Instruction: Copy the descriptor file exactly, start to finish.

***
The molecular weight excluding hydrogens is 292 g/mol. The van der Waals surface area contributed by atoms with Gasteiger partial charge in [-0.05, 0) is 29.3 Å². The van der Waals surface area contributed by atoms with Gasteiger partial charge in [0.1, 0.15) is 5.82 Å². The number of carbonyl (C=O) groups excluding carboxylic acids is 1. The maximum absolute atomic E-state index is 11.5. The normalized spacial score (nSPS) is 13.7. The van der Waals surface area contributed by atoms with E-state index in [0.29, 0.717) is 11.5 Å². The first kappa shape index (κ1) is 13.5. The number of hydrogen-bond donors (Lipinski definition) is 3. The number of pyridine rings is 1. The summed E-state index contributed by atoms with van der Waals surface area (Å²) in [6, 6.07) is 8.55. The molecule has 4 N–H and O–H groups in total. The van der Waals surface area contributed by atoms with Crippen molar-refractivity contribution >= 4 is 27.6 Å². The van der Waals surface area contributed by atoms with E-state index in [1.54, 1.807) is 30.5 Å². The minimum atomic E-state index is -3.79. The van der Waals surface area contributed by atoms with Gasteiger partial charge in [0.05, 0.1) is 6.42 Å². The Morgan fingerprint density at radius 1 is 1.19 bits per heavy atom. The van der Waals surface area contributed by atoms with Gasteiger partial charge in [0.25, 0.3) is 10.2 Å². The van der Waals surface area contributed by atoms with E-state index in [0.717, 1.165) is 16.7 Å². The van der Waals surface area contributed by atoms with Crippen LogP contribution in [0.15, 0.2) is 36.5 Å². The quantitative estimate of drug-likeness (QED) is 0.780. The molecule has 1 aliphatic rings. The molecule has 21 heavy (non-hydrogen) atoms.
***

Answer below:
The molecular weight excluding hydrogens is 292 g/mol. The van der Waals surface area contributed by atoms with Gasteiger partial charge in [-0.05, 0) is 29.3 Å². The van der Waals surface area contributed by atoms with Gasteiger partial charge in [0.1, 0.15) is 5.82 Å². The number of carbonyl (C=O) groups excluding carboxylic acids is 1. The maximum absolute atomic E-state index is 11.5. The normalized spacial score (nSPS) is 13.7. The van der Waals surface area contributed by atoms with E-state index in [0.29, 0.717) is 11.5 Å². The first kappa shape index (κ1) is 13.5. The number of hydrogen-bond donors (Lipinski definition) is 3. The number of pyridine rings is 1. The summed E-state index contributed by atoms with van der Waals surface area (Å²) in [6, 6.07) is 8.55. The molecule has 4 N–H and O–H groups in total. The van der Waals surface area contributed by atoms with Crippen molar-refractivity contribution >= 4 is 27.6 Å². The van der Waals surface area contributed by atoms with E-state index in [1.54, 1.807) is 30.5 Å². The minimum atomic E-state index is -3.79. The van der Waals surface area contributed by atoms with Gasteiger partial charge in [0.05, 0.1) is 6.42 Å². The Morgan fingerprint density at radius 1 is 1.19 bits per heavy atom. The van der Waals surface area contributed by atoms with Gasteiger partial charge in [0.25, 0.3) is 10.2 Å². The van der Waals surface area contributed by atoms with E-state index in [0.717, 1.165) is 16.7 Å². The van der Waals surface area contributed by atoms with Crippen LogP contribution in [0.15, 0.2) is 36.5 Å². The quantitative estimate of drug-likeness (QED) is 0.780. The molecule has 1 aliphatic rings. The molecule has 21 heavy (non-hydrogen) atoms.